[syn: epoch, date of reference]
3. a unit of geological time that is a subdivision of a period and is itself divided into ages;
The Collaborative International Dictionary of English v.0.48:
Epoch \Ep"och\ ([e^]p"[o^]k or [=e]"p[o^]k; 277), n. [LL.
epocha, Gr. 'epochh` check, stop, an epoch of a star, an
historical epoch, fr. 'epe`chein to hold on, check; 'epi`
upon + 'e`chein to have, hold; akin to Skr. sah to overpower,
Goth. sigis victory, AS. sigor, sige, G. sieg: cf. F.
['e]poque. See Scheme.]
1. A fixed point of time, established in history by the
occurrence of some grand or remarkable event; a point of
time marked by an event of great subsequent influence; as,
the epoch of the creation; the birth of Christ was the
epoch which gave rise to the Christian era.
In divers ages, . . . divers epochs of time were
Great epochs and crises in the kingdom of God.
The acquittal of the bishops was not the only event
which makes the 30th of June, 1688, a great epoch in
Note: Epochs mark the beginning of new historical periods,
and dates are often numbered from them.
2. A period of time, longer or shorter, remarkable for events
of great subsequent influence; a memorable period; as, the
epoch of maritime discovery, or of the Reformation. "So
vast an epoch of time." --F. Harrison.
The influence of Chaucer continued to live even
during the dreary interval which separates from one
another two important epochs of our literary
history. --A. W. Ward.
3. (Geol.) A division of time characterized by the prevalence
of similar conditions of the earth; commonly a minor
division or part of a period.
The long geological epoch which stored up the vast
coal measures. --J. C.
(a) The date at which a planet or comet has a longitude or
(b) An arbitrary fixed date, for which the elements used
in computing the place of a planet, or other heavenly
body, at any other date, are given; as, the epoch of
Mars; lunar elements for the epoch March 1st, 1860.
Syn: Era; time; date; period; age.
Usage: Epoch, Era. We speak of the era of the
Reformation, when we think of it as a period, during
which a new order of things prevailed; so also, the
era of good feeling, etc. Had we been thinking of the
time as marked by certain great events, or as a period
in which great results were effected, we should have
called the times when these events happened epochs,
and the whole period an epoch.
The capture of Constantinople is an epoch in the
history of Mahometanism; but the flight of
Mahomet is its era. --C. J. Smith.
WordNet (r) 3.0 (2006):
n 1: a period marked by distinctive character or reckoned from a
fixed point or event [syn: era, epoch]
2: (astronomy) an arbitrarily fixed date that is the point in
time relative to which information (as coordinates of a
celestial body) is recorded [syn: epoch, date of
3: a unit of geological time that is a subdivision of a period
and is itself divided into ages
Moby Thesaurus II by Grady Ward, 1.0:
20 Moby Thesaurus words for "epoch":
Bronze Age, Dark Ages, Depression Era, Golden Age, Ice Age,
Iron Age, Jacksonian Age, Middle Ages, New Deal Era,
Prohibition Era, Silver Age, Steel Age, Stone Age, age, days, era,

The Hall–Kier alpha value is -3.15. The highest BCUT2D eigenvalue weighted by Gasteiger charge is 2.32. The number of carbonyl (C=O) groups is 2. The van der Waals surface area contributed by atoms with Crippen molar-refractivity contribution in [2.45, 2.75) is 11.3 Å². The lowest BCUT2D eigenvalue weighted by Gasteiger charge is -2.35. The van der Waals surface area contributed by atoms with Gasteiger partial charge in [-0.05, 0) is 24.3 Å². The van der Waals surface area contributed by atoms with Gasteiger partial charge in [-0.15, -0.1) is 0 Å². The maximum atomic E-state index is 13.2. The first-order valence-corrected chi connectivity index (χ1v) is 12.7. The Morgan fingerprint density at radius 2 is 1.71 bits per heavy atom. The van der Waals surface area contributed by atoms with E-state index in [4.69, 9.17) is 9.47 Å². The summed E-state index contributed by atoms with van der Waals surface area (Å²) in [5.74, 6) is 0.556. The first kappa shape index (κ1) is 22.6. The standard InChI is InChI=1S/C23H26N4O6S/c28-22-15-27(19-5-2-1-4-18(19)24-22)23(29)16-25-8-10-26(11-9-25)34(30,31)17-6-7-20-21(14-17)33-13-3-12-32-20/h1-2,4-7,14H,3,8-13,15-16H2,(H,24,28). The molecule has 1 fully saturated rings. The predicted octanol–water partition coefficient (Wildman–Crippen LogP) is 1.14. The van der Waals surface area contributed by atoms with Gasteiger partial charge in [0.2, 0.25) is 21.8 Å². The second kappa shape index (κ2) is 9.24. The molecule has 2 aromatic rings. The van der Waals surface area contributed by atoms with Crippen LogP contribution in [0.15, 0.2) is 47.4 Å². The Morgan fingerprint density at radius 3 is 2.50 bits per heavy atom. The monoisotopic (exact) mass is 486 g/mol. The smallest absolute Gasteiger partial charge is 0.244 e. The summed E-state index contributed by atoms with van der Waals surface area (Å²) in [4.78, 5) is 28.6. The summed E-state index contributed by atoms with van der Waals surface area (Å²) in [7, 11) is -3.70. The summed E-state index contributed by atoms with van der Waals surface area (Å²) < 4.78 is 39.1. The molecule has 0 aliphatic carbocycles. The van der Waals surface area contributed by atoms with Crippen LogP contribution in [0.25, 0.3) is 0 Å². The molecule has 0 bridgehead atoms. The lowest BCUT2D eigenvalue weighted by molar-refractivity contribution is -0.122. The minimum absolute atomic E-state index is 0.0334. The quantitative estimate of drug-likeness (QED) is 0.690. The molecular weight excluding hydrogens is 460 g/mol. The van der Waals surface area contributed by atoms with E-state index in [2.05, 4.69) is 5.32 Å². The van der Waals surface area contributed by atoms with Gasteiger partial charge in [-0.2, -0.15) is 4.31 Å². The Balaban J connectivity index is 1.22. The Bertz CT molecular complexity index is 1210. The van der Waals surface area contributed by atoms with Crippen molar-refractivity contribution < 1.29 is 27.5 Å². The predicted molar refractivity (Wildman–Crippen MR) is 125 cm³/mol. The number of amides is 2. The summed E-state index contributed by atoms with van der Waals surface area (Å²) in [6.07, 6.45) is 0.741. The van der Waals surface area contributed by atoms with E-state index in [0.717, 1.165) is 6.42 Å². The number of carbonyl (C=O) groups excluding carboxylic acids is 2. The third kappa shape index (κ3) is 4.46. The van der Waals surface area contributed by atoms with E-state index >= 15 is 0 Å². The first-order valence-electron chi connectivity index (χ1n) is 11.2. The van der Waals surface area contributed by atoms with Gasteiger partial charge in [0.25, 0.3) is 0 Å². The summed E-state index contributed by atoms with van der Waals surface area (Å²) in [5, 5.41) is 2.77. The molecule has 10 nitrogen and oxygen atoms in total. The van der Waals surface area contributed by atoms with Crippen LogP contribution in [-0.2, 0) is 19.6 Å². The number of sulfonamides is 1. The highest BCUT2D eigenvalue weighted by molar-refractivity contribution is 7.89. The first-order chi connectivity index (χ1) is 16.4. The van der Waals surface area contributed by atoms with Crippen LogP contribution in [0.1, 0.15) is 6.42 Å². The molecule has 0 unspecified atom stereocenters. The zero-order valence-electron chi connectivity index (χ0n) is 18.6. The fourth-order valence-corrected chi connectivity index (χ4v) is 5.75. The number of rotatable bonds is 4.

glacial epoch, interval, term, time
The Jargon File (version 4.4.7, 29 Dec 2003):
[Unix: prob.: from astronomical timekeeping] The time and date
corresponding to 0 in an operating system's clock and timestamp values.
Under most Unix versions the epoch is 00:00:00 GMT, January 1, 1970; under
VMS, it's 00:00:00 of November 17, 1858 (base date of the U.S. Naval
Observatory's ephemerides); on a Macintosh, it's the midnight beginning
January 1 1904. System time is measured in seconds or ticks past the
epoch. Weird problems may ensue when the clock wraps around (see wrap
around), which is not necessarily a rare event; on systems counting 10
ticks per second, a signed 32-bit count of ticks is good only for 6.8
years. The 1-tick-per-second clock of Unix is good only until January 18,
2038, assuming at least some software continues to consider it signed and
that word lengths don't increase by then. See also wall time. Microsoft
Windows, on the other hand, has an epoch problem every 49.7 days ? but this
is seldom noticed as Windows is almost incapable of staying up continuously
for that long.
The Free On-line Dictionary of Computing (18 March 2015):
1. (Probably from astronomical timekeeping)
A term used originally in Unix documentation for the time
and date corresponding to zero in an operating system's
clock and timestamp values.
Under most Unix versions the epoch is 1970-01-01 00:00:00 GMT;
under VMS, it's 1858-11-17 00:00:00 (the base date of the US
Naval Observatory's ephemerides); on a Macintosh, it's
System time is measured in seconds or ticks past the epoch.
Weird problems may ensue when the clock wraps around (see
wrap around), which is not necessarily a rare event; on
systems counting 10 ticks per second, a signed 32-bit count of
ticks is good only for 0.1 * 2**31-1 seconds, or 6.8 years.
The one-tick-per-second clock of Unix is good only until
2038-01-18, assuming at least some software continues to
consider it signed and that word lengths don't increase by
then. See also wall time.
2. (Epoch) A version of GNU Emacs for the X Window
System from NCSA.